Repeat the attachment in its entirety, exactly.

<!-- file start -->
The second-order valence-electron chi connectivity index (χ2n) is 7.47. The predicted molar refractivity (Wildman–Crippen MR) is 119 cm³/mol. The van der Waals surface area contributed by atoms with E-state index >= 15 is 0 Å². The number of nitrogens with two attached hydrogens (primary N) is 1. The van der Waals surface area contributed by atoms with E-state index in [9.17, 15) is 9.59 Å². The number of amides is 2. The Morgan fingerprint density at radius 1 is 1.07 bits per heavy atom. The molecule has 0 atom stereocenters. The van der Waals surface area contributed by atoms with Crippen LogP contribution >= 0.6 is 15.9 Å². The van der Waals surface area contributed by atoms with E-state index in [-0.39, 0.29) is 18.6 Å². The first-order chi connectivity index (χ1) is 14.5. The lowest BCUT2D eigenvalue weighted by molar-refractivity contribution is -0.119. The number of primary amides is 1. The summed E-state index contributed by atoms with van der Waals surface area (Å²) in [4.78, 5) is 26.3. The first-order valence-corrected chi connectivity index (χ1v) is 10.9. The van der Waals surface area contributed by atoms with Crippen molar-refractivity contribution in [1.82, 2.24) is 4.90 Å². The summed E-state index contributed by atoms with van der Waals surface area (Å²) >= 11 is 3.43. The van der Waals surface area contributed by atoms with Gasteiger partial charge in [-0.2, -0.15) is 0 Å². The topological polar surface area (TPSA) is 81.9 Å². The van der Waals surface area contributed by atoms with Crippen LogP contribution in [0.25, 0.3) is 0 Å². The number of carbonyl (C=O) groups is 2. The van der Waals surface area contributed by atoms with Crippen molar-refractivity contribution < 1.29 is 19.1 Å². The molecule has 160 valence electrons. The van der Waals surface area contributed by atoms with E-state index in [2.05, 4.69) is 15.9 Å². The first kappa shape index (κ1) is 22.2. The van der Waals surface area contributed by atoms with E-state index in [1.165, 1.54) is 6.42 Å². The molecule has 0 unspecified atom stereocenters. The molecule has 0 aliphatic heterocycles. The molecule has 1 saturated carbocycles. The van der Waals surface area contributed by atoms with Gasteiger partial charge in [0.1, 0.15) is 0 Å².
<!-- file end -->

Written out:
The second-order valence-electron chi connectivity index (χ2n) is 7.47. The predicted molar refractivity (Wildman–Crippen MR) is 119 cm³/mol. The van der Waals surface area contributed by atoms with E-state index >= 15 is 0 Å². The number of nitrogens with two attached hydrogens (primary N) is 1. The van der Waals surface area contributed by atoms with E-state index in [9.17, 15) is 9.59 Å². The number of amides is 2. The Morgan fingerprint density at radius 1 is 1.07 bits per heavy atom. The molecule has 0 atom stereocenters. The van der Waals surface area contributed by atoms with Crippen LogP contribution >= 0.6 is 15.9 Å². The van der Waals surface area contributed by atoms with E-state index in [-0.39, 0.29) is 18.6 Å². The first-order chi connectivity index (χ1) is 14.5. The lowest BCUT2D eigenvalue weighted by molar-refractivity contribution is -0.119. The number of primary amides is 1. The summed E-state index contributed by atoms with van der Waals surface area (Å²) in [4.78, 5) is 26.3. The first-order valence-corrected chi connectivity index (χ1v) is 10.9. The van der Waals surface area contributed by atoms with Crippen molar-refractivity contribution in [1.82, 2.24) is 4.90 Å². The summed E-state index contributed by atoms with van der Waals surface area (Å²) >= 11 is 3.43. The van der Waals surface area contributed by atoms with Gasteiger partial charge in [-0.2, -0.15) is 0 Å². The topological polar surface area (TPSA) is 81.9 Å². The van der Waals surface area contributed by atoms with Crippen LogP contribution in [0.25, 0.3) is 0 Å². The number of carbonyl (C=O) groups is 2. The van der Waals surface area contributed by atoms with Crippen molar-refractivity contribution < 1.29 is 19.1 Å². The molecule has 160 valence electrons. The van der Waals surface area contributed by atoms with E-state index in [2.05, 4.69) is 15.9 Å². The first kappa shape index (κ1) is 22.2. The van der Waals surface area contributed by atoms with E-state index in [1.165, 1.54) is 6.42 Å². The molecule has 0 unspecified atom stereocenters. The molecule has 0 aliphatic heterocycles. The molecule has 1 saturated carbocycles. The van der Waals surface area contributed by atoms with Gasteiger partial charge in [0.1, 0.15) is 0 Å².